Nick Clegg pledged today to extend this to all children of working parents aged between nine months and two years and universally for all two year olds. He also said Liberal Democrats aimed to increase free provision to 20 hours in the longer term.
Purnima Tanuku OBE, Chief Executive of NDNA, said: “We welcome this commitment to provide more free childcare to families but there is a chronic underfunding issue with this provision so any extension must be thoroughly costed so that it can be delivered without making provision unsustainable.
“The money that childcare providers currently receive to deliver free hours falls short by an average of £800 per child per year for each funded three to four-year-old place and £700 for each two-year-old place.
“This is the biggest single reason that nursery fees are rising for some paying parents who end up subsidising the free places.”
NDNA’s recent Annual Nursery Survey called for a long-term review of the complex early education and childcare funding system. At present, funding for free places varies between local authority areas but averages at £3.80 per child per hour.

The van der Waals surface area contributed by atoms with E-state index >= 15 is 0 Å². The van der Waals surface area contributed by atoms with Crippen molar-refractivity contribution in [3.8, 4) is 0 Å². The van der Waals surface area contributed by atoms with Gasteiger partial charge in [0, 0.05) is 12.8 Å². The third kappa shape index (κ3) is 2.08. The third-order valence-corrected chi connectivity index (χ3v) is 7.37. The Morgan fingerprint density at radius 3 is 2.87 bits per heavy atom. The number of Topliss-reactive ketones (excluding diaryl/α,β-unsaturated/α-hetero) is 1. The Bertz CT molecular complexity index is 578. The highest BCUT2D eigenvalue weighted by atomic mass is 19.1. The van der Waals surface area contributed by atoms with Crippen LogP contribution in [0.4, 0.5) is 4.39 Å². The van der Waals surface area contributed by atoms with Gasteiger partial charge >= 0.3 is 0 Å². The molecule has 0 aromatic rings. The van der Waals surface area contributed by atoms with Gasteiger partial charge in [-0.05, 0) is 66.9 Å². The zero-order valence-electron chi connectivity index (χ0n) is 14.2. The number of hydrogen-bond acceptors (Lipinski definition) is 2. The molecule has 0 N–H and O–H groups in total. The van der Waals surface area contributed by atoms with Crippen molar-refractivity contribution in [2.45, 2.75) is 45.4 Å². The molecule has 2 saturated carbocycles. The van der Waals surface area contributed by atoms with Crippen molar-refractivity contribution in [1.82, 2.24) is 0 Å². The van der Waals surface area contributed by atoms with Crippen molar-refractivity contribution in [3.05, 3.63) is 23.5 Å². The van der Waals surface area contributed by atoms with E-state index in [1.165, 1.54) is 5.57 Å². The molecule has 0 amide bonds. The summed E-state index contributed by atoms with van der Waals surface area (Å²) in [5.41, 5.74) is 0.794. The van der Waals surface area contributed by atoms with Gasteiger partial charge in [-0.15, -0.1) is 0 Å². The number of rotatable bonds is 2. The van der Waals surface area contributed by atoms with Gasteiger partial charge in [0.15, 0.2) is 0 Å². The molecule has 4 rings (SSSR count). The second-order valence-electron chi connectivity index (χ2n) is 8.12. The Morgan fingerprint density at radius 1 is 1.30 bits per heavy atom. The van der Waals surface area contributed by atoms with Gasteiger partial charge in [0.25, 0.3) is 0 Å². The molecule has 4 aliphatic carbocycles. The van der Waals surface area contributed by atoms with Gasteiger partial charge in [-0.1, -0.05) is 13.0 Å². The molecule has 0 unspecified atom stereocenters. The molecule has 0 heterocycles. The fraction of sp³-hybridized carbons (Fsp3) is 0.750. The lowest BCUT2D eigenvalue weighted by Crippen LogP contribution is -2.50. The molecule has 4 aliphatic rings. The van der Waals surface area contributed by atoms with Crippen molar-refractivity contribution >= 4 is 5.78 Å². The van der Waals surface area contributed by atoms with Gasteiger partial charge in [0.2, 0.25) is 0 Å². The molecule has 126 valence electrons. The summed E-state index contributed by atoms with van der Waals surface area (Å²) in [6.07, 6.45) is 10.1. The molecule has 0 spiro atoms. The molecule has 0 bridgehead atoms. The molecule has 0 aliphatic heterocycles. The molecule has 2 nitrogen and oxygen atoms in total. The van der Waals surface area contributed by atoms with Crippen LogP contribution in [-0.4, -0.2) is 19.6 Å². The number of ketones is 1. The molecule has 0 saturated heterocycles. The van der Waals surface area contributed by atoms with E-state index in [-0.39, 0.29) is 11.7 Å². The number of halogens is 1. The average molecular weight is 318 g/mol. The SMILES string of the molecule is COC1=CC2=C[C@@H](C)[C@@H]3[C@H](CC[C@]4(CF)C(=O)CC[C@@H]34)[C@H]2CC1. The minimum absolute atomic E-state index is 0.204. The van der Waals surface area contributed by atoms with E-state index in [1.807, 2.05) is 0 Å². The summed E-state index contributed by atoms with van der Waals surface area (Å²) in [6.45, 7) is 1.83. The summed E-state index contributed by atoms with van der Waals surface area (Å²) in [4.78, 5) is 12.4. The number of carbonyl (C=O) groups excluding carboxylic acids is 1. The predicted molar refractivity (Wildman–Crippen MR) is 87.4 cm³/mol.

Miss Tanuku said: “Nurseries are being forced to increase their fees to parents who pay for additional hours, or for younger children not eligible for funded places, to make up the funding shortfall.
“For most nurseries, the average sum received of £3.80 per hour does not cover the cost of high-quality childcare, let alone make a surplus.”
Miss Tanuku also welcomed Mr Clegg’s commitment to increase the Early Years Pupil Premium to £1,000 per child and to work towards having a member of staff with Qualified Teacher Status in every childcare setting by 2020.
She said: “NDNA fully supports moves to increase the skills and qualifications of people who work in early years settings but for this to be achievable there needs to be more government investment into training and development for early years workforces, particularly in the nursery sector.”
NDNA is calling on the next government to raise the bar through its Childcare Challenge to address the affordability, quality and choice of childcare and really make a difference for the sector, children and families. Among the solutions that NDNA is recommending are to:
• Protect early education funding so it can only be spent on under-fives
• Work with the early years sector to ensure any commitments to expand free hours are thoroughly costed so they can be delivered without making provision unsustainable and reducing choice for parents
• Commit to a long-term review of the overly complex early education and childcare funding system.”
If you are interested in finding out more, do read NDNA’s Annual Nursery Surveys for England, Scotland and Wales here: http://www.ndna.org.uk/news/ndna-surveys/NDNA+Annual+Nursery+Survey+2015
I will be continuing to comment as the election campaign gets underway and will keep trying to ensure you are aware of the issues from all sides.